An ABCDE of behaviour issues.
- A = antecedents; what happened before the behaviour?
- B = behaviour; describe the behaviour in detail.
- C = consequences of the behaviour.
- D = discussions and decisions.
- E = Expectations of future behaviours
Most drivers have crept above speed limits at some stage.
Laws rely on a high degree of self-regulation to be maintained, by the vast majority of the population. Laws support the need to be able to manage behaviour when self-control, within the accepted rules and laws, breaks down.
We live in a world that is governed by laws, created by Governments, enacted by a wide range of people, including the police, with different levels of courts to deal with those whose misdemeanours are significant. All of the above are governed by statute, aka laws, that say what they should do. We have these laws so that civil society can run efficiently and effectively and allow all to participate to the best of their ability.
Essentially, as adults, we have a pretty good idea of what this means. There are rules and laws which govern driving and, if you speed and get caught, you can expect some form of sanction. Non-payment of a wide range of taxes can incur fines and punishments. Inflicting bodily harm on another person is likely to result in time in prison. However, in all these cases, it can be argued that the rules/laws may have been broken by people who know the rules, but choose to break them because they do not expect to be caught. Drink/drivers will be aware of their behaviour and the consequences, but they still go ahead. It is possible that they do not care, about the impact of their behaviour or the consequences, so are prepared to take the risk.
So is “breaking the law” a combination of behaviours, with an individual prepared to take the risk, not caring and not expecting to be caught, among others?
Sport is governed by rules and regulations, which ensure that competitions are fair to all participants, with umpires and referees whose job is to interpret the rules, to make snap judgements to ensure the free flow of the game/ activity.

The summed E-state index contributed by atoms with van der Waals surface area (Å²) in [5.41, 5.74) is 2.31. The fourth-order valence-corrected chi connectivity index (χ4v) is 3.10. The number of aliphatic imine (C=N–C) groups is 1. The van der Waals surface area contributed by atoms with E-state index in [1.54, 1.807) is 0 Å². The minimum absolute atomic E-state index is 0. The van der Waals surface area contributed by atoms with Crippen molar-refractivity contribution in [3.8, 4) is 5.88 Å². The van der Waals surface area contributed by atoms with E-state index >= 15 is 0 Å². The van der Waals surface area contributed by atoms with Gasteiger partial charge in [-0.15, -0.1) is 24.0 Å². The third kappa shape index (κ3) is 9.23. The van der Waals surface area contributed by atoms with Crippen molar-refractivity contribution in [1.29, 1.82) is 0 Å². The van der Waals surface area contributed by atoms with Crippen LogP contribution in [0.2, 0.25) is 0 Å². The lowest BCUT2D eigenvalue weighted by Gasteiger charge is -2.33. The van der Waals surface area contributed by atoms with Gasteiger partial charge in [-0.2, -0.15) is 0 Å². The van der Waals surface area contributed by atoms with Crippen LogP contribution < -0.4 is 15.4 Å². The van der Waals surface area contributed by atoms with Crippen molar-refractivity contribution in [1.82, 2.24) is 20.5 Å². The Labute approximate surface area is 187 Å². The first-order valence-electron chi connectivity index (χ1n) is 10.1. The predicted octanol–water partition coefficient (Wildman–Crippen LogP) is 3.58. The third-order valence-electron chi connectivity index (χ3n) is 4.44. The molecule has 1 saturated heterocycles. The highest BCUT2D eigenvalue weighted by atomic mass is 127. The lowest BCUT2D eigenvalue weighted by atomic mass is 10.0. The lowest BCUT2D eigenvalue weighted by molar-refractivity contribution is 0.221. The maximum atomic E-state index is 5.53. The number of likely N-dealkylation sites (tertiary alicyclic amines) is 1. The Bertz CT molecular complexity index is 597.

In schools, there are rules which seek to ensure that the civil society that is the school is able to run and allow the participants to take advantage of the education on offer. The rules are made by the managing adults, to guide the actions of the other adults, to ensure that everyone is safe and able to go about their daily experiences. School rules need to be straight forward, easy to articulate and understand and be capable of interpretation into the many different aspects of school life where rules are needed.
Like all rules, they rely on all members agreeing and seeking to abide by them. This can be through home-school agreements, with the school setting out how behaviour issues are handled and parents and children signing to agree with them. It is the beginning of a behaviour contract. If the rules are interpreted through assemblies, classroom expectations, notices, the regular articulation ensures that they have the capacity to become embedded into the psyche of each child.
Positive reinforcement of good/acceptable behaviours can be supportive in ensuring that the rules are allowed to “live” in the school culture. Many schools run schemes that benefit those whose behaviour is good, if only by being noticed. If there are no evident benefits to behaving, then it is not a surprise that some will seek to take advantage.
The adult role, in a school, is slightly nebulous as an arbiter of the rules. It does rely on the adult fully understanding the expectations and rules and their particular place. Some adults in school assume a status, just by virtue of adulthood, which learners do not recognise, with the implication that all their judgements are reasonable. Where adults are the arbiters of the rules, often, as individuals acting as police, judge and deliverers of punishment, with certain individuals, this can become a point of personal conflict.